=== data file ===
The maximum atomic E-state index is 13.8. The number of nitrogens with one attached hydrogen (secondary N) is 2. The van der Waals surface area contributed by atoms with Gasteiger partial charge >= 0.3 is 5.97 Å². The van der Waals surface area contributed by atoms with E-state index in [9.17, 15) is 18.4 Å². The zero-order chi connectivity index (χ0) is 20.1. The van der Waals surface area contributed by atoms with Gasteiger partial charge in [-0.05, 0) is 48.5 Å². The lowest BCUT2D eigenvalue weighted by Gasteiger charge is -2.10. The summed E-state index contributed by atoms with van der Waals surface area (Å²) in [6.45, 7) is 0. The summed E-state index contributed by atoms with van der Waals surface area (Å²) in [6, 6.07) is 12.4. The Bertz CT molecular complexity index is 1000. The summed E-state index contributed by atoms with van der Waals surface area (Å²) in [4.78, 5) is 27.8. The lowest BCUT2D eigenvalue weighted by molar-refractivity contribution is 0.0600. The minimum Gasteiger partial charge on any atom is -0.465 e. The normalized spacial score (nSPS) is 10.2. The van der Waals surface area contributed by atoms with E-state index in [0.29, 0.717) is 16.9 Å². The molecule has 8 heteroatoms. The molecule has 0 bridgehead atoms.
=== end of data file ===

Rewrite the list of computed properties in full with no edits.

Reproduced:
The maximum atomic E-state index is 13.8. The number of nitrogens with one attached hydrogen (secondary N) is 2. The van der Waals surface area contributed by atoms with Gasteiger partial charge >= 0.3 is 5.97 Å². The van der Waals surface area contributed by atoms with E-state index in [9.17, 15) is 18.4 Å². The zero-order chi connectivity index (χ0) is 20.1. The van der Waals surface area contributed by atoms with Gasteiger partial charge in [-0.05, 0) is 48.5 Å². The lowest BCUT2D eigenvalue weighted by Gasteiger charge is -2.10. The summed E-state index contributed by atoms with van der Waals surface area (Å²) in [6.45, 7) is 0. The summed E-state index contributed by atoms with van der Waals surface area (Å²) in [6, 6.07) is 12.4. The Bertz CT molecular complexity index is 1000. The summed E-state index contributed by atoms with van der Waals surface area (Å²) in [4.78, 5) is 27.8. The lowest BCUT2D eigenvalue weighted by molar-refractivity contribution is 0.0600. The minimum Gasteiger partial charge on any atom is -0.465 e. The normalized spacial score (nSPS) is 10.2. The van der Waals surface area contributed by atoms with E-state index in [0.29, 0.717) is 16.9 Å². The molecule has 8 heteroatoms. The molecule has 0 bridgehead atoms.